In a welcome break from my usual “space themed games” I recently tried Blueprint Tycoon, a logistics management simulator published and developed by Endless Loop Studios. Endless Loop Studios have also previously developed Survivor Squad, Survivor Squad: Gauntlets, which are top-down survival-horror tactical squad based games and Gamecorp DX also a management simulator
Currently, there isn’t really a story but the basic premise is that you take the role of a Logistics manager given the task of completing various scenarios in the most efficient way, therefore, maximising profit. Whilst in the current alpha version (0.08) there only exists a tutorial and one scenario, it takes a fair amount of time to complete both of those. There are of course many more scenarios planned as well as a scenario editor with Steam workshop integration to extend those much further.
As mentioned the game is about making X product efficiently. In the main scenario, you are tasked with making a robot, however, to make that, you have to be able to make each of its smaller components. To do this you will need to hire various workers, researchers, engineers and experts to work in the various research/collection and assembly areas. All of your staff have a need for various food items, some of which require crafting. Every building requires resources either in the form of staff or resources in the form of a “token” which are dropped periodically but can also be crafted from existing raw resources.
You are also limited by space, so not everything has the ability to be built on the “main” island, one of my ideas was to move the worker and engineer housing to another island to create space on the main one, the issue with my idea was that they had no direct access to the aforementioned food. To assist with this, you are given boats that can travel around the various islands picking up or delivering various items from the available port. To build the various structures you have construction blimps that are able to travel the map, drop off the workers etc to build/staff the building in question.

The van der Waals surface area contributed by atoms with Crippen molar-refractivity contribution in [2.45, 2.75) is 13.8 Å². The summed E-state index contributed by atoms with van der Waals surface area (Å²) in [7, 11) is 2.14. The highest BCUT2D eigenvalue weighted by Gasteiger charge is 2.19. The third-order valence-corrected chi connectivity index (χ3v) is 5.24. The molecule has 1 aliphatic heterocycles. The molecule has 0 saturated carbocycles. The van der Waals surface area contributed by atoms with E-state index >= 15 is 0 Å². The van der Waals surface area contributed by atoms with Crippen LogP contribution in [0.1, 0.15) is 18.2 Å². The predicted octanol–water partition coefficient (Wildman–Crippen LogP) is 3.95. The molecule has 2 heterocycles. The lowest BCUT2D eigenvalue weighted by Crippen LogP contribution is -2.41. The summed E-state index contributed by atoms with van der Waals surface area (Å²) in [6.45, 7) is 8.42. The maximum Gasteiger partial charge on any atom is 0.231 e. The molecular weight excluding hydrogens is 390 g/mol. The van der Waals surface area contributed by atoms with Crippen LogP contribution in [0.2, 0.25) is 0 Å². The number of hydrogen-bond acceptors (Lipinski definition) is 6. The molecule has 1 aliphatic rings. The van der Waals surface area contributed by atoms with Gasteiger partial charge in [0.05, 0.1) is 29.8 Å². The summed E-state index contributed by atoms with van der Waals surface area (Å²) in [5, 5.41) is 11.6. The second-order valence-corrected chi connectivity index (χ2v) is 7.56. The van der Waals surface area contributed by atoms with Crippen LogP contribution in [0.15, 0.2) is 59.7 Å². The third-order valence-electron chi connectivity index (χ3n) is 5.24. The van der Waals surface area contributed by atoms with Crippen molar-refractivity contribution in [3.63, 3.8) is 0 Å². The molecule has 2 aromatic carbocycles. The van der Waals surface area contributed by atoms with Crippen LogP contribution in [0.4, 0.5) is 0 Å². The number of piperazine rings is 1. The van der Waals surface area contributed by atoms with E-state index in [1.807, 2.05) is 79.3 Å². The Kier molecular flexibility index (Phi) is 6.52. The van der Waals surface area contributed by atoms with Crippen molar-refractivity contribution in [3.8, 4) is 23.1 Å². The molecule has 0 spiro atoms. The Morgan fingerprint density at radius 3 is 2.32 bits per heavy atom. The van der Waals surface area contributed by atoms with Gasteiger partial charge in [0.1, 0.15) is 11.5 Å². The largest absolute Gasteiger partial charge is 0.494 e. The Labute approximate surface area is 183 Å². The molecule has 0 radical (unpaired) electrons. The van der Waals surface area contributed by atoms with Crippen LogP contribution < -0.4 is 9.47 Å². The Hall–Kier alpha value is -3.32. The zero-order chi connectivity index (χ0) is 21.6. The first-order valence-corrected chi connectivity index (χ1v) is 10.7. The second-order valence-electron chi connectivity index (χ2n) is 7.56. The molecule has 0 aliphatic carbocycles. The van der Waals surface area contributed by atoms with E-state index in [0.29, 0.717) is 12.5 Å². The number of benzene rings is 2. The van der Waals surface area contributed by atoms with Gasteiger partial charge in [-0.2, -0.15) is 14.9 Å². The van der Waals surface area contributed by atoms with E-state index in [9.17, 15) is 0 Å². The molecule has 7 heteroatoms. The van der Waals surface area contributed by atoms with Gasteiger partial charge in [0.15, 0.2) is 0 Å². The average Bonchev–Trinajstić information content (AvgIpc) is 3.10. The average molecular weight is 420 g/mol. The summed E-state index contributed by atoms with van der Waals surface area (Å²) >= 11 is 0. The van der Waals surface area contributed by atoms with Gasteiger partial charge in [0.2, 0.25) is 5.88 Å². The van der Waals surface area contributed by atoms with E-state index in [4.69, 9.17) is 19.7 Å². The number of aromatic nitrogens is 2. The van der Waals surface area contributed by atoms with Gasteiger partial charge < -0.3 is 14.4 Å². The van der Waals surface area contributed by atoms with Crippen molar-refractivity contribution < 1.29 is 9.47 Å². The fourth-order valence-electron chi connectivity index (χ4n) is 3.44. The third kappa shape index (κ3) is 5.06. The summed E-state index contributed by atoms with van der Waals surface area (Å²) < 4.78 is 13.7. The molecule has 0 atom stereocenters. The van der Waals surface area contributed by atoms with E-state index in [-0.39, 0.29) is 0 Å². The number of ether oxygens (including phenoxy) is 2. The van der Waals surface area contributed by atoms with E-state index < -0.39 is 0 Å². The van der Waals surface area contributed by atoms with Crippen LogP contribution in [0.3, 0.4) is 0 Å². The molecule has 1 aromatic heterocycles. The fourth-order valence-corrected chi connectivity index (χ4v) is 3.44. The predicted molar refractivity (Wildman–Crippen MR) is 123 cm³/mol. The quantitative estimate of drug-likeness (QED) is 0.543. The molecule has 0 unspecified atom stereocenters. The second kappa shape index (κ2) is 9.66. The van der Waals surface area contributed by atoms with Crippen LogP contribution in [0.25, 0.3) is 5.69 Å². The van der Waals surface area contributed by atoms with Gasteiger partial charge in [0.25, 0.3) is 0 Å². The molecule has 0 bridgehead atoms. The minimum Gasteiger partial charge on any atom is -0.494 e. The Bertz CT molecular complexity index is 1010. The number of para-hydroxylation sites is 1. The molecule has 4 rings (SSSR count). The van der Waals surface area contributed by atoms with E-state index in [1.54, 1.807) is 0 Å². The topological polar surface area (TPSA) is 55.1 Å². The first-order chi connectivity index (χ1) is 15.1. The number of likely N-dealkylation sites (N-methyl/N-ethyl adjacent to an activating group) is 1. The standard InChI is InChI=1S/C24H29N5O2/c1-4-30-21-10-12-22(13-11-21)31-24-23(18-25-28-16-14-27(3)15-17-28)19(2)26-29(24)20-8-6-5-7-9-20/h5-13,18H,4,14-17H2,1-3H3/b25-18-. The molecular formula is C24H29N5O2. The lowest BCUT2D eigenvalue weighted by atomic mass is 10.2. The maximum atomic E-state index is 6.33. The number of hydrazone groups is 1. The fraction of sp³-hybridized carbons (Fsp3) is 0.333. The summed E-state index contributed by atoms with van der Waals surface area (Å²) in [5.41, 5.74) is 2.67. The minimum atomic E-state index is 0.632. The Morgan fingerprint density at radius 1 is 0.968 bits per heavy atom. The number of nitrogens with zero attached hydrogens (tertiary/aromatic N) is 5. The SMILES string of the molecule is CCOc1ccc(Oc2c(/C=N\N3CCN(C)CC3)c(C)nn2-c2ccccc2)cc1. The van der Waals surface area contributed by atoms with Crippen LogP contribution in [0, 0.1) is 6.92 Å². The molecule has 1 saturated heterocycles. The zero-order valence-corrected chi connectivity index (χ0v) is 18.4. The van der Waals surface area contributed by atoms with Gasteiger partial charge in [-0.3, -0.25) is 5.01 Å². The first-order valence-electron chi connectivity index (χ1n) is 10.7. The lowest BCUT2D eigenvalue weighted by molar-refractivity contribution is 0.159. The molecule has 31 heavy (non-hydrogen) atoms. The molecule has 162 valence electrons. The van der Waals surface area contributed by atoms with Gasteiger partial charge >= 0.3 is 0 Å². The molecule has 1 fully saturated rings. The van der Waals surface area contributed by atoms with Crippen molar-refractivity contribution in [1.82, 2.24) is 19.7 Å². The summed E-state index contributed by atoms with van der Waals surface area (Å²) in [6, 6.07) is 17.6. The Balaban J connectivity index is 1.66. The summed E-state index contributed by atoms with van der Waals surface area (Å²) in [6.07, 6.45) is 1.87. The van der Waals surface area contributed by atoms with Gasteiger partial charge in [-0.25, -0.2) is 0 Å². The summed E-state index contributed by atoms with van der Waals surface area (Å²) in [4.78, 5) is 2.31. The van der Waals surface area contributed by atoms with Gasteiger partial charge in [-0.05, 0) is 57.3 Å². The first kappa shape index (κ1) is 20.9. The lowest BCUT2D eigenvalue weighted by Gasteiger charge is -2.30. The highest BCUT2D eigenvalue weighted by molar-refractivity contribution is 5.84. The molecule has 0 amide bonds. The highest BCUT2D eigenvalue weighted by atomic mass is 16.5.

Of course, you will need to build various storage that can serve as a “local” depot for your workers, which can then be collected by airship or boat. Airships are (currently?) only available on your main island so inter-island transportation is handled by the boats. Your main island holds your main platform that is able to build boats, airships, and tokens that are required, deploying drones in order to collect the required resources, from the “main” island storages.
Each of the research and assembly areas can construct the various components through the use of a “blueprint”, hence the name. Players are able to use either the default blueprint or can attempt to create a more efficient design, they are able to test the design to ensure it does what they want it to. Players will design routes around the different products to collect and deliver them where needed. They are also able, for example, able to set up a specific route for waste disposal, as much of the advanced crafting produces a fair amount of waste product that the player will have to deal with as a crafting building will cease production if it contains too much waste product.
There are a few bugs here and there, and the AI in some cases doesn’t really do what you expect it to, however, being as Blueprint Tycoon is still early in development so that’s to be expected. Endless Loop Studios will be aiming to address many of the issues currently available via a list from the main menu. There are a few changes that I would make however, I would incorporate the tutorial into the main scenario as there isn’t really much need for them to be separate anyway, and to that end I would have the first scenario broken up into smaller chunks so new players can get their head around the game a lot easier.
From a graphics standpoint Blueprint Tycoon is very simple and players of Gamecorp DX will find a fair amount of similarity there, let’s face it it’s a logistics/management simulator, the graphics do the job, that’s all that’s required here. I did feel like I was working with a kind of AutoCAD, this may or may not be intentional but I did rather enjoy that (what the hell is wrong with me?). The soundtrack is quite fun and has a rather happy/uplifting vibe to it. The whistled theme in particular, feels very industrious, and is rather catchy, I often found myself whistling along to it.
Overall, I have to say this is a very promising game, it has a fairly long way to go (0.08 remember) I definitely think Blueprint Tycoon is going to be a lot of fun, whilst currently, it feels very casual and could benefit from a form of multiplayer in the vein of Offworld Trading Company where you compete to produce X at the cheapest price at the fastest rate. There is a lot to love here, add to that a lot of people – myself included feel the game is rather underpriced at the current £1.99 price tag. I’m very excited to see what comes next with Blueprint Tycoon. Also, the former coder in me loves the various endless loops that the initial loading screen has for the developer splash segment.